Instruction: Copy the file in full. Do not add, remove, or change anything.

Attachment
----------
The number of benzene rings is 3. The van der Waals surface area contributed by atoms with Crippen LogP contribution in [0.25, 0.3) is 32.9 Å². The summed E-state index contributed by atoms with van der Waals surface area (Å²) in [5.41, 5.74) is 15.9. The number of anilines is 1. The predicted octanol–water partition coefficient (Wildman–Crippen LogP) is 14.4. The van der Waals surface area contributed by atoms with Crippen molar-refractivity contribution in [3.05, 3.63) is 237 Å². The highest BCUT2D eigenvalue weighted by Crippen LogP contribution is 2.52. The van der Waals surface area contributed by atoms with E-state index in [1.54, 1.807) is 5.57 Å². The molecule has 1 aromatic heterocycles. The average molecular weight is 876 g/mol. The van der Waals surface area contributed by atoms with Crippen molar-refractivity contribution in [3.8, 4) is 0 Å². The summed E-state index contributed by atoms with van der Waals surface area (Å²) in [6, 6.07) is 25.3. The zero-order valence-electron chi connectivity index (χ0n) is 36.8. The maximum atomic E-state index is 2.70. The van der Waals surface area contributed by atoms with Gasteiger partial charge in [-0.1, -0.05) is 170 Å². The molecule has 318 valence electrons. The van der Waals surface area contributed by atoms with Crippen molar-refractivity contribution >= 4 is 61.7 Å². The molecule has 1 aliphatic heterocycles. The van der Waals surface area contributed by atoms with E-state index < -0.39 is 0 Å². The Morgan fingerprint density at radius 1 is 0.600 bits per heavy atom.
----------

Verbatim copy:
The number of benzene rings is 3. The van der Waals surface area contributed by atoms with Crippen LogP contribution in [0.25, 0.3) is 32.9 Å². The summed E-state index contributed by atoms with van der Waals surface area (Å²) in [5.41, 5.74) is 15.9. The number of anilines is 1. The predicted octanol–water partition coefficient (Wildman–Crippen LogP) is 14.4. The van der Waals surface area contributed by atoms with Crippen molar-refractivity contribution in [3.05, 3.63) is 237 Å². The highest BCUT2D eigenvalue weighted by Crippen LogP contribution is 2.52. The van der Waals surface area contributed by atoms with E-state index in [1.54, 1.807) is 5.57 Å². The molecule has 1 aromatic heterocycles. The average molecular weight is 876 g/mol. The van der Waals surface area contributed by atoms with Crippen molar-refractivity contribution in [3.8, 4) is 0 Å². The summed E-state index contributed by atoms with van der Waals surface area (Å²) in [6, 6.07) is 25.3. The zero-order valence-electron chi connectivity index (χ0n) is 36.8. The maximum atomic E-state index is 2.70. The van der Waals surface area contributed by atoms with Gasteiger partial charge in [-0.1, -0.05) is 170 Å². The molecule has 318 valence electrons. The van der Waals surface area contributed by atoms with Crippen molar-refractivity contribution >= 4 is 61.7 Å². The molecule has 1 aliphatic heterocycles. The van der Waals surface area contributed by atoms with E-state index < -0.39 is 0 Å². The Morgan fingerprint density at radius 1 is 0.600 bits per heavy atom.